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New research finds that Shetland had its own ice sheet

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Skerries
Glaciated scenery on Out Skerries, the easternmost of Shetland's islands.

A massive ice sheet covered Scotland’s Shetland Islands and the surrounding seafloor around 21,000 years ago – and rapidly collapsed about 19,000 years ago, a new study has found.

The findings – from research led by the University of Stirling – settle a 150-year-old debate by providing “clear and unequivocal” evidence that Shetland hosted its own ice sheet, independent from the Scottish and Fennoscandian ice sheets.

The study discovered that the ice sheet covered more than 50,000 km2 and was in existence between 30,000 and 19,000 years ago – before reducing dramatically in size. A smaller ice cap remained on Shetland for the next 3,000 years – but had melted completely by 15,000 years ago.

Dr Tom Bradwell, of the Faculty of Natural Sciences at Stirling, led the research and he believes it could provide important insights into ice sheet behaviour today – and help predict future rates of change and “large-scale singular events” in vulnerable terminating ice sheet sectors.

Dr Tom Bradwell

Dr Tom Bradwell, from the Faculty of Natural Sciences, led the research.

Dr Bradwell, a Lecturer in Biological and Environmental Sciences, said: “Our study has – for the first time – used onshore and offshore dating techniques, seabed mapping, and sediment analysis to reconstruct the complete deglaciation history of Shetland and the surrounding continental shelf.

“Our findings are clear and unequivocal: Shetland and the surrounding sea floor – once dry land – hosted an ice sheet between around 30,000 to 19,000 years ago. It was glaciologically independent from the Scottish and Fennoscandian ice sheets – but, at times, was connected to both.

“The marine portion of the ice sheet reduced in size dramatically between 19,000 and 18,000 years ago – leaving just a small, independent ice cap centred on mainland Shetland by 17,000 years ago. By 16,000 to 15,000 years ago, all of the remaining glaciers on Shetland had melted.”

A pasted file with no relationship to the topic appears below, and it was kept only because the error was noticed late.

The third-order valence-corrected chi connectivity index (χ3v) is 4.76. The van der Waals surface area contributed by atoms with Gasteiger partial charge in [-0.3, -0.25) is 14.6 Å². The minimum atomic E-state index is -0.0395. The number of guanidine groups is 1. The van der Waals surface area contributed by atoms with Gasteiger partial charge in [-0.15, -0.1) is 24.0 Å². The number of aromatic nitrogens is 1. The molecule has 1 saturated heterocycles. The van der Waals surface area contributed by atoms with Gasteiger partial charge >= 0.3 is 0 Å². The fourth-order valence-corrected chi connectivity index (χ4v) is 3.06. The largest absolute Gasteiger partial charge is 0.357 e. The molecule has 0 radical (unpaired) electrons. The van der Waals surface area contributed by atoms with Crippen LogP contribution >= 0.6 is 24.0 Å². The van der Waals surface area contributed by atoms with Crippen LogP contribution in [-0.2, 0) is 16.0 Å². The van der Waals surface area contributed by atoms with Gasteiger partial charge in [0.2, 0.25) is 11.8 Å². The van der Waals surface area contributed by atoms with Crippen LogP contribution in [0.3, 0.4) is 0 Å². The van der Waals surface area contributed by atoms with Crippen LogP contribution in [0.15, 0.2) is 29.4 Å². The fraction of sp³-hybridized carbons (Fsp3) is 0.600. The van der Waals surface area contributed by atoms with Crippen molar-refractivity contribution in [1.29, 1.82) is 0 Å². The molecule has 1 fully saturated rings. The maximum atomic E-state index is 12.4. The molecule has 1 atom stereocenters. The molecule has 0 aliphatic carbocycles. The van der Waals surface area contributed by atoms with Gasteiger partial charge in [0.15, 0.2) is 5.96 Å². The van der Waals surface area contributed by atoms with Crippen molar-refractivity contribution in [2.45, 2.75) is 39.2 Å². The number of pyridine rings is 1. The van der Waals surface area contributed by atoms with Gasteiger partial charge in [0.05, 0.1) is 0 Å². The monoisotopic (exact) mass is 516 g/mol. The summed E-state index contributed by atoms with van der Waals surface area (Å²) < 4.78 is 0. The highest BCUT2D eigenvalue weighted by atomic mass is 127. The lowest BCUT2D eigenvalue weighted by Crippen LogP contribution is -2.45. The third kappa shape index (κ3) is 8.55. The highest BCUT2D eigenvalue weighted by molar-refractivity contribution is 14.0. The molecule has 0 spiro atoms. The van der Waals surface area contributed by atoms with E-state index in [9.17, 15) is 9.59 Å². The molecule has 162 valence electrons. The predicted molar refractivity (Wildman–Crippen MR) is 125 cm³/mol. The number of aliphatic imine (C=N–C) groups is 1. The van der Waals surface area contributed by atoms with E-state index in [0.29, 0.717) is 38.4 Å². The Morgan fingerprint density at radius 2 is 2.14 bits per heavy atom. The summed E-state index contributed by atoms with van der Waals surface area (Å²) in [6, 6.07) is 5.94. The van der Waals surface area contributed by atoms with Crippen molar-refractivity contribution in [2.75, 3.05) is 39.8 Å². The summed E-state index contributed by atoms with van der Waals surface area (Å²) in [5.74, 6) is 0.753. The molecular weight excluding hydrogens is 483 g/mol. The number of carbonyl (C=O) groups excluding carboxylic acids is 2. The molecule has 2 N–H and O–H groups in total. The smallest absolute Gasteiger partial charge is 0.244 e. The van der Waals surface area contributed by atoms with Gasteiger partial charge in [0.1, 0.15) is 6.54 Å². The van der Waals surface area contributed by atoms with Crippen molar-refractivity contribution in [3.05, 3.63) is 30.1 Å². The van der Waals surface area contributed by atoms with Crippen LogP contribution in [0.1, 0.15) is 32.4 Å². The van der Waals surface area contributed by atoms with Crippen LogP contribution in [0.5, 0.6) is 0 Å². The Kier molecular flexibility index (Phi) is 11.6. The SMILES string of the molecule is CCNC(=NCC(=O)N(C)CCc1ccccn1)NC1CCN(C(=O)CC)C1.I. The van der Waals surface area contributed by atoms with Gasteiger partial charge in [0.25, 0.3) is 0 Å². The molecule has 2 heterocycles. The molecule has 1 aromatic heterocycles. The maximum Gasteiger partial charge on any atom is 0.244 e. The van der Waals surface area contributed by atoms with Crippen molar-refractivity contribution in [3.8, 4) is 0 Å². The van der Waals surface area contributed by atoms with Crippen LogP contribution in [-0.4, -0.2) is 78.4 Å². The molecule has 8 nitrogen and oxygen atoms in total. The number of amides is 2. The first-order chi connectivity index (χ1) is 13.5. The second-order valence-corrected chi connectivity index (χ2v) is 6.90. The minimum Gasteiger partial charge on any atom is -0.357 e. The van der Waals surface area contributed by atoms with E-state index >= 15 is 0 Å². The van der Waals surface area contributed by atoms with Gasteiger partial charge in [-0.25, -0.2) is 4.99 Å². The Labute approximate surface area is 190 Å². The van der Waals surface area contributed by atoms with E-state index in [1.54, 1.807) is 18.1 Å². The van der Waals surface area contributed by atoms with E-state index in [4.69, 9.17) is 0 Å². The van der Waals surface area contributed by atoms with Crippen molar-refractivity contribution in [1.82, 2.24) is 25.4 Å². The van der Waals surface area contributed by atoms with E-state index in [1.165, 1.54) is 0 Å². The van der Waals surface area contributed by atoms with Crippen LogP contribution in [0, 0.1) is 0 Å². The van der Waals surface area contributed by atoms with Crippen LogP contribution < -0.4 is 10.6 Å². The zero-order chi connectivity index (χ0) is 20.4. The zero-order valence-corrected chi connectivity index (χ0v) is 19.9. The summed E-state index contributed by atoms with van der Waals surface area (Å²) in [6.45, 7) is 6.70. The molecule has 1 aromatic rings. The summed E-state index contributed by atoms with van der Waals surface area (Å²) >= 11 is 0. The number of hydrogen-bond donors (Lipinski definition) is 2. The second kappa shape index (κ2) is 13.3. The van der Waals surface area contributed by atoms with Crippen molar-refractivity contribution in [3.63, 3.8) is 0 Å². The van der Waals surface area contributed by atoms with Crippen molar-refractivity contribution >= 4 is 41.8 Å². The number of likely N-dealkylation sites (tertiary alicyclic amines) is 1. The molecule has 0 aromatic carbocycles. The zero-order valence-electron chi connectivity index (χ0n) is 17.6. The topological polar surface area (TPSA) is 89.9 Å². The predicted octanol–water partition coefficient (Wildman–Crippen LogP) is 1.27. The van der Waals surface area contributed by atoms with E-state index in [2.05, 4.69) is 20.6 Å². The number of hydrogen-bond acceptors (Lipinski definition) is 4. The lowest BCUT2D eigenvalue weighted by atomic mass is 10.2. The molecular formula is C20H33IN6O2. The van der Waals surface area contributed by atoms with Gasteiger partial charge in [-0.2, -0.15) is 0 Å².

Since the theory of widespread former glaciations was first proposed in 1840, natural historians and earth scientists have sought to understand the glacial history of Scotland and its outlying islands. Shetland has always been a crucial part of the debate – with generations of geoscientists failing to agree on whether the islands hosted their own independent ice cap or if they were overrun by a much larger ice sheet.

The new research – part of the wider BRITICE-CHRONO project, led by Professor Chris Clark at the University of Sheffield – was conducted by a 17-strong team of leading researchers from several UK institutions. The team included marine and terrestrial (Quaternary) geologists, marine scientists, geochronologists, glaciologists and ice-sheet modellers. The work included a science cruise; collection of seabed cores and sediments; seafloor mapping; and a terrestrial fieldwork campaign; among many other elements. All samples were dated using state-of-the-art isotopic techniques at the Scottish Universities Environmental Research Centre in East Kilbride, Lanarkshire.

rock

The sampling of an erratic boulder on Muckle Roe, western Shetland, that was deposited by retreating glaciers around 17,000 years ago.

Reflecting on the importance of the findings in the context of recent climate change, Dr Bradwell said: “Today, the longer-term forecasts of global sea-level rise are hampered by modelling uncertainties, with current estimates widely ranging depending on the behaviour of marine ice sheets and their fronting ice shelves.

“Our reconstructed record shows a massive abrupt reduction, or collapse, in Shetland’s marine ice sheet over the northern North Sea around 19,000 to 18,000 years ago – more than halving in volume – probably triggered by an instability process as sea levels rose.

“These results have strong parallels with recent findings from the Intergovernmental Panel on Climate Change, which highlighted the increased likelihood of near-future ‘large-scale singular events’ – such as Greenland ice-shelf collapse and West Antarctica marine ice sheet instability – in response to global warming above 1.5°C.

BRITICE-CHRONO was funded by the Natural Environment Research Council and Stirling’s collaborators include the Universities of Durham, Glasgow, Sheffield, Liverpool, Bangor, Newcastle and Cologne, as well as the Scottish Universities Environmental Research Centre and the British Geological Survey.

The paper, Pattern, style and timing of British–Irish Ice Sheet retreat: Shetland and northern North Sea sector, is published in the Journal of Quaternary Science.

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